The curriculum for the CFA program is based on a Candidate Body of Knowledge established by the CFA Institute. The curriculum comprises the topic areas below. There are three exams ("levels") that test the academic portion of the CFA program. All three levels emphasize the subject of ethics. The material differences among the exams are:
- The Level I study program emphasizes tools and inputs, and includes an introduction to asset valuation, financial reporting and analysis, and portfolio-management techniques.
- The Level II study program emphasizes asset valuation, and includes applications of the tools and inputs (including economics, financial reporting and analysis, and quantitative methods) in asset valuation.
- The Level III study program emphasizes portfolio management, and includes descriptions of strategies for applying the tools, inputs, and asset valuation models in managing equity, fixed income, and derivative investments for individuals and institutions.
For exams from 2008 onward, candidates are automatically provided the curriculum readings from CFA Institute at the time of registration for the exam. The curriculum is not provided separately in the absence of exam registration. If the student fails an exam and is being allowed to retest in the same year, the CFA Institute offers a slight rebate and will not send the curriculum again (the curriculum changes only on an annual basis). If the student retests in a year other than the year of failure, he or she will receive the curriculum again, as it may have been changed. Study materials for the CFA exams are available from numerous commercial learning providers, although they are not officially endorsed. Various organizations (some officially accredited) also provide course-based preparation. As of 2019, the Chartered Financial Analyst (CFA) examination will add questions on artificial intelligence, automated investment services and mining unconventional sources of data.
The ethics section is primarily concerned with compliance and reporting rules when managing an investor's money or when issuing research reports. Some rules pertain more generally to professional behavior (such as prohibitions against plagiarism); others specifically relate to the proper use of the designation for charterholders and candidates. These rules are delineated in the "Standards of Professional Conduct", within the context of an overarching "Code of Ethics".
This topic area is dominated by statistics: the topics are fairly broad, covering probability theory, hypothesis testing, (multi-variate) regression, and time-series analysis. Other topics include time value of money—incorporating basic valuation and yield and return calculations—portfolio-related calculations, and technical analysis. Recent additions are a review of machine learning and big data.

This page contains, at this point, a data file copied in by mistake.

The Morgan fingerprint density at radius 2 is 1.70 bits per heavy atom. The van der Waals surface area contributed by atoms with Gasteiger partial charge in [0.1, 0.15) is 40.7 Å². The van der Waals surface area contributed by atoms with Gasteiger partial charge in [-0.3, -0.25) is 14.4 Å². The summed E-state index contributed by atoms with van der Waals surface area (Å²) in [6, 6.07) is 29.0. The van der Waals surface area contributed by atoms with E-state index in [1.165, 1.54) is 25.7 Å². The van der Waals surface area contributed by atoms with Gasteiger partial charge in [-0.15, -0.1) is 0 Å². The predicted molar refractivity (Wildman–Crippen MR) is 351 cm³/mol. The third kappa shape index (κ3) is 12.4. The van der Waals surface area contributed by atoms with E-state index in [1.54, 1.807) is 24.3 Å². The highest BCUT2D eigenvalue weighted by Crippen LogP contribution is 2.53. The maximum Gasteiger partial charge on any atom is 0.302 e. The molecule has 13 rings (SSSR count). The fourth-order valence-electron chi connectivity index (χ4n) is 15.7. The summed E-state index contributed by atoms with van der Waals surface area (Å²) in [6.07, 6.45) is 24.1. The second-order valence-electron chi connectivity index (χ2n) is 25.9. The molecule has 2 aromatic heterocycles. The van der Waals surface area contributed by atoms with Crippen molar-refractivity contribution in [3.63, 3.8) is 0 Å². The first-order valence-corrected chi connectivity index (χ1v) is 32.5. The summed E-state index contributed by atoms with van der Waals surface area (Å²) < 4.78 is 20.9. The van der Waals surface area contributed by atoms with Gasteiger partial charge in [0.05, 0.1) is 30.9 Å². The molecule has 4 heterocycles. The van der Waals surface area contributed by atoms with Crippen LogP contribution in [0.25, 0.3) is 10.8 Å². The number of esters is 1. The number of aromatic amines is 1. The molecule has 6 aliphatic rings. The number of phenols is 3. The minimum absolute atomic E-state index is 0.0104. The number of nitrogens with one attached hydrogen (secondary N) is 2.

Both microeconomics and macroeconomics are covered, including international economics (mainly related to currency conversions and how they are affected by international interest rates and inflation). By Level III, the focus is on applying economic analysis to portfolio management and asset allocation.
The curriculum includes the more fundamental corporate finance topics—capital investment decisions, capital structure policy, and dividend policy—as well as advanced topics such as the analysis of mergers and acquisitions, corporate governance, and business and financial risk.
Financial reporting and analysis
The curriculum includes financial reporting topics (International Financial Reporting Standards and U.S. Generally Accepted Accounting Principles), and ratio and financial statement analysis. Financial reporting and analysis of accounting information is heavily tested at Levels I and II, but is not a significant part of Level III.
The curriculum includes coverage of global markets, as well as analysis and valuation of the various asset types: equity (stocks), fixed income (bonds), derivatives (futures, forwards, options and swaps), and alternative investments (real estate, private equity, hedge funds and commodities). The Level I exam requires familiarity with these instruments. Level II focuses on valuation, employing the "tools" studied under quantitative methods, financial statement analysis, corporate finance and economics. Level III centers on incorporating these instruments into portfolios.